2.2 Enhancing efficiency One of the great imperatives for the expansion of microinsurance is to significantly reduce operating expenses relative to premiums. More efficient operations should result in lower premiums and/or additional benefits for policyholders – both would be welcome outcomes. More efficient operations might also mean that microinsurers could pay their employees better, resulting in improved staff retention and better customer service. Great expectations are placed on the potential of technology to enhance efficiency.

Nothing can make up for badly-managed companies. However, technology is a fundamental driver and has become a great equalizer. Throughout history, those that possessed more advanced technology dominated – politically, The future of microinsurance 591 militarily and economically. That was true during the industrial revolution and has not changed in the information age. What has changed is technological development’s pace and accessibility. The microprocessor has enabled the masses to reap the fruits of automation. The birth of the Internet has provided connectivity to every corner of the globe, making information available to all.

Insurance is an information-processing business. The raw materials are customer data, product information, transaction details, investment records and so on. Even before the birth of the computer, large insurance companies drove the development of sorting, tabulating and calculating machines to improve efficiency. Today these capabilities are available to small insurers as well. Microinsurers big and small must take advantage of ways of improving efficiency if they are to be honest stewards of microinsurance premiums.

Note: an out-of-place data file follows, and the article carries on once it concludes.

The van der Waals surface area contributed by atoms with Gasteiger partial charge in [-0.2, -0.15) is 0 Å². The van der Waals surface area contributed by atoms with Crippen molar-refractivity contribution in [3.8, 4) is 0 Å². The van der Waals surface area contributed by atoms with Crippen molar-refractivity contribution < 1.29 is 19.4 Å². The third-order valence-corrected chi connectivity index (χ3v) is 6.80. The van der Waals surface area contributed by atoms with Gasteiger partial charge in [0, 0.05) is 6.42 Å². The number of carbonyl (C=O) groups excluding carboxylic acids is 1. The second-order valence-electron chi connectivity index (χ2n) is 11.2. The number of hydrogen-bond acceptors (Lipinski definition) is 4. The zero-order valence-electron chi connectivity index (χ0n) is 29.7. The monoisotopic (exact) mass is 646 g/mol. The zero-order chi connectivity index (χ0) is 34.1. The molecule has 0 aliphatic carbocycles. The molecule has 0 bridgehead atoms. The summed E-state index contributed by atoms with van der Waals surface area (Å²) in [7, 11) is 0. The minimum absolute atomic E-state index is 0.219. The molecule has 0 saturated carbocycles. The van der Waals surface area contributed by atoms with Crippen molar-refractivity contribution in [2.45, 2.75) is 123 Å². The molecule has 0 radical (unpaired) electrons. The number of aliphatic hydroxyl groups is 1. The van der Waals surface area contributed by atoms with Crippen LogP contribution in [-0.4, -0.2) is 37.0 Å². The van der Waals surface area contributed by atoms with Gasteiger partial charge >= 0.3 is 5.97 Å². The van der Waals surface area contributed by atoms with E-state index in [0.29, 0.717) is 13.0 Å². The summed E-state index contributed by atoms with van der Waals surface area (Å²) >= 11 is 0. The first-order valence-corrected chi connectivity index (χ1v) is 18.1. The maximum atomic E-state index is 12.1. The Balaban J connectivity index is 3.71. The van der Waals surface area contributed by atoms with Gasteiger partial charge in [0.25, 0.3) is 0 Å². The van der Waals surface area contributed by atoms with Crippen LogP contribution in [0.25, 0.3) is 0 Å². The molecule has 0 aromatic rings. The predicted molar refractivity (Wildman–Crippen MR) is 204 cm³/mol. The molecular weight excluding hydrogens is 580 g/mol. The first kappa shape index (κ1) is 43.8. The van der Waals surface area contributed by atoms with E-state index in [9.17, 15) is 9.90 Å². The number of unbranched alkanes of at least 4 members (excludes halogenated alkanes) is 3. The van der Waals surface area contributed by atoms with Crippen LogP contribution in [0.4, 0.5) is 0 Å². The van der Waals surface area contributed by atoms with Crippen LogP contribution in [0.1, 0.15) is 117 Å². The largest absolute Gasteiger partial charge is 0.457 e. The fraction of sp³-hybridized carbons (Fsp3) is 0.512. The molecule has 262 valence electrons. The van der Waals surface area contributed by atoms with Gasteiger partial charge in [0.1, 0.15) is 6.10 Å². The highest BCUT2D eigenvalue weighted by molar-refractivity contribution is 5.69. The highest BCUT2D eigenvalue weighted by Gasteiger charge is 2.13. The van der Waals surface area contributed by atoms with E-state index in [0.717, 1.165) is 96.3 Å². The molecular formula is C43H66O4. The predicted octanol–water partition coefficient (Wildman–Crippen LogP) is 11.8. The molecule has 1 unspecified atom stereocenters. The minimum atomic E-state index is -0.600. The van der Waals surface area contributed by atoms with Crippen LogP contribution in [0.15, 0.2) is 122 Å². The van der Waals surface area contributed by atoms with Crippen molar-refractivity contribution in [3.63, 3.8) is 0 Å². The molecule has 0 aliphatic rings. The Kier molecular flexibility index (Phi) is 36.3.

Implementing technology is a risky proposition and thus there is a natural reluctance by cost-conscious microinsurance practitioners to go down this route. The low start-up costs of manual processes are attractive; however, this approach does not establish a sustainable and scalable foundation for the massive expansion of microinsurance as it does not provide the ability to optimize processes and build economies of scale. An insurer unable to reach large numbers places itself in a precarious position.

In the developed world, major insurance companies invest on average 3 to 6 per cent of annual gross revenue in technology. The new technology architectures based on the Internet and wireless communications will prove to be a good growth catalyst for microinsurance. Similarly, using open-source software would be an inexpensive way for microinsurers and grassroots organizations to benefit from technology.